At last, Medicaid is getting some respect.
Medicaid, not Medicare, is the subject a new television campaign advertisement for President Barack Obama (above).
The 30-second ad is being broadcast in five election battleground states — Colorado, Virginia, Nevada, Iowa and Ohio. It accuses GOP presidential nominee Mitt Romney of supporting the plan passed by the GOP-led House of Representatives that cuts $800 billion from Medicaid, the state-federal health insurance program for the poor and disabled, over the next 10 years. The voiceover warns, “middle class families rely on Medicaid to help loved ones cover nursing-home care. And it helps parents support children with disabilities.”
After scenes of an elderly person in a nursing home bed and worried parents talking, the ad ends with this line: “If Mitt Romney really cares, wouldn’t we see it in his priorities?”
While Medicare has been the subject of television ads from both the Obama and Romney campaigns — this is the first time this year Medicaid has taken center stage in an ad.
The Romney campaign did not respond to requests for comment.
Is the ad true?
The Romney campaign has said his plan would slow the growth of Medicaid to save $100 billion a year beginning in 2016. Romney has expressed support for the House-approved plan that would turn Medicaid into a block grant program, giving states $800 billion less over 10 years but more freedom to change benefits and eligibility. Today, Medicaid is an open-ended entitlement program in which the federal government matches state spending on health insurance. Match rates range from 50 percent to 73 percent, depending on a state’s per capita income, with poorer states receiving higher rates. The average federal match is 57 percent.
While Medicaid is mostly known as program that provides health coverage to the poor, about two-thirds of its dollars are spent on the elderly and disabled, according to The Kaiser Family Foundation. Yet, children from low-income households, their parents and pregnant women make up about make up about three-quarters of the 62 million people enrolled in the program. (KHN is an editorially independent project of the foundation.)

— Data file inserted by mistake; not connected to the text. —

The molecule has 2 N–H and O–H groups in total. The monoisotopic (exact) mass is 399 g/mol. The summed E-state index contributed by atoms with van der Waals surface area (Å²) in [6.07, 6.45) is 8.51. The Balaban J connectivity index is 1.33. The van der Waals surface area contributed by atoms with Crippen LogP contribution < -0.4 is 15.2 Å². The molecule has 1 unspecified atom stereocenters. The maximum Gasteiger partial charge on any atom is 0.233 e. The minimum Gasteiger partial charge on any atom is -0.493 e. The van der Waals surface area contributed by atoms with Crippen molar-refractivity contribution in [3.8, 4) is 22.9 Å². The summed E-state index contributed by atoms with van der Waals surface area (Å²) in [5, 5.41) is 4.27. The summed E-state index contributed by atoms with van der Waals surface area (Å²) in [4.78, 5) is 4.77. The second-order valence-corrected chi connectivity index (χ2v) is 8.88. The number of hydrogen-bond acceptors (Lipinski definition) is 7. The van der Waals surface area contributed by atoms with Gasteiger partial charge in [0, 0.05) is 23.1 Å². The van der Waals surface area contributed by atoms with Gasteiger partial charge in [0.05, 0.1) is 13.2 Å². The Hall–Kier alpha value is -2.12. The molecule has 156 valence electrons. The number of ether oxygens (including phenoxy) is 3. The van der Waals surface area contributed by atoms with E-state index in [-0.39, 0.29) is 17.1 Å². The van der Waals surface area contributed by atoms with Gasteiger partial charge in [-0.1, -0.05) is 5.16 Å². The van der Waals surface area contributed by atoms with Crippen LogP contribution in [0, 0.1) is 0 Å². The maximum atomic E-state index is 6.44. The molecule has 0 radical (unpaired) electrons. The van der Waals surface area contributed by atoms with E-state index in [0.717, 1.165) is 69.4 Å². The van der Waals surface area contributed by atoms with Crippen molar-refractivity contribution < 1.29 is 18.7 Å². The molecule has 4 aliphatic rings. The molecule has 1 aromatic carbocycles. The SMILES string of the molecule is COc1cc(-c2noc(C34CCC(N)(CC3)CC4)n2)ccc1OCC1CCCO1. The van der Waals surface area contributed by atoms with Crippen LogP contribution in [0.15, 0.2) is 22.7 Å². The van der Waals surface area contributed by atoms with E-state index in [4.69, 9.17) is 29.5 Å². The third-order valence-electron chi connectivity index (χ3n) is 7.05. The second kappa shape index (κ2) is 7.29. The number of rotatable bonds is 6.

“The campaign ad is apparently trying here to appeal to the immediate concerns of middle class voters, who may not know the degree to which Medicaid actually benefits them, as the political debate focuses so often on Medicaid as a program for ‘the poor,'” said Donna Friedsam, health policy programs director at the University of Wisconsin.
Under the 2010 health care law, Medicaid, starting in 2014, would expand to cover as many as 17 million more people. The expansion is optional for states.
Len Nichols, director of the Center for Health Policy Research and Ethics at George Mason University in Fairfax, Va., and a former Clinton administration official, noted that “many middle class families end up with grandparents on Medicaid.” Nichols said it would be hard to spare cuts to long-term care services if hundreds of billions are cut out of the program.
The ad “draws attention to what is potentially the most significant aspect of the Romney health plan,” said Sara Rosenbaum, health policy professor at George Washington University and another former Clinton administration official, “because of the sheer reach of the Medicaid program into roughly one in six American homes, and the role that Medicaid plays in sustaining entire health care systems in the nation’s most medically underserved communities.